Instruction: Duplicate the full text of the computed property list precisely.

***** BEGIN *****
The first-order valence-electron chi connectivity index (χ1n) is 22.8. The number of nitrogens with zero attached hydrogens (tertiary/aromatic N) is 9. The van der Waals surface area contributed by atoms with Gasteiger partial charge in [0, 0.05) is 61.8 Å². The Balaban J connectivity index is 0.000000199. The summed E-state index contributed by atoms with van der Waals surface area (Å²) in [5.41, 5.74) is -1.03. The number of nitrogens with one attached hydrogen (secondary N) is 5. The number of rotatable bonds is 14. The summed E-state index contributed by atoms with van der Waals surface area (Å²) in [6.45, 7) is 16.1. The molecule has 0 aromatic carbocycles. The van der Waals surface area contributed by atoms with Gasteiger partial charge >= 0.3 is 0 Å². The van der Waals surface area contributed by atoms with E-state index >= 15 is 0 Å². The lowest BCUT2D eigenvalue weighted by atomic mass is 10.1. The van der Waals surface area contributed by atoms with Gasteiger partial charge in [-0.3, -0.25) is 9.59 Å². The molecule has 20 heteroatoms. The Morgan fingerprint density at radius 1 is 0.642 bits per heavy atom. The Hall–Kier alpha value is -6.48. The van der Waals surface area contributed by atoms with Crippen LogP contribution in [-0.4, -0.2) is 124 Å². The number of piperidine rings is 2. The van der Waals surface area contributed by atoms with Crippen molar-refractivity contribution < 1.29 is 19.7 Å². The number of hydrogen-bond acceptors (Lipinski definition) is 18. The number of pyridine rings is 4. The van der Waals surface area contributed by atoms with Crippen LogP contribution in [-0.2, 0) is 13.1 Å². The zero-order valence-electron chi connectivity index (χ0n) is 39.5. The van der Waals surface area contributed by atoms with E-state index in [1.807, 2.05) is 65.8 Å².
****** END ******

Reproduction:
The first-order valence-electron chi connectivity index (χ1n) is 22.8. The number of nitrogens with zero attached hydrogens (tertiary/aromatic N) is 9. The van der Waals surface area contributed by atoms with Gasteiger partial charge in [0, 0.05) is 61.8 Å². The Balaban J connectivity index is 0.000000199. The summed E-state index contributed by atoms with van der Waals surface area (Å²) in [5.41, 5.74) is -1.03. The number of nitrogens with one attached hydrogen (secondary N) is 5. The number of rotatable bonds is 14. The summed E-state index contributed by atoms with van der Waals surface area (Å²) in [6.45, 7) is 16.1. The molecule has 0 aromatic carbocycles. The van der Waals surface area contributed by atoms with Gasteiger partial charge >= 0.3 is 0 Å². The van der Waals surface area contributed by atoms with E-state index >= 15 is 0 Å². The lowest BCUT2D eigenvalue weighted by atomic mass is 10.1. The van der Waals surface area contributed by atoms with Gasteiger partial charge in [-0.3, -0.25) is 9.59 Å². The molecule has 20 heteroatoms. The Morgan fingerprint density at radius 1 is 0.642 bits per heavy atom. The Hall–Kier alpha value is -6.48. The van der Waals surface area contributed by atoms with Crippen LogP contribution in [-0.4, -0.2) is 124 Å². The number of piperidine rings is 2. The van der Waals surface area contributed by atoms with Crippen molar-refractivity contribution < 1.29 is 19.7 Å². The number of hydrogen-bond acceptors (Lipinski definition) is 18. The number of pyridine rings is 4. The van der Waals surface area contributed by atoms with Crippen LogP contribution in [-0.2, 0) is 13.1 Å². The zero-order valence-electron chi connectivity index (χ0n) is 39.5. The van der Waals surface area contributed by atoms with E-state index in [1.807, 2.05) is 65.8 Å².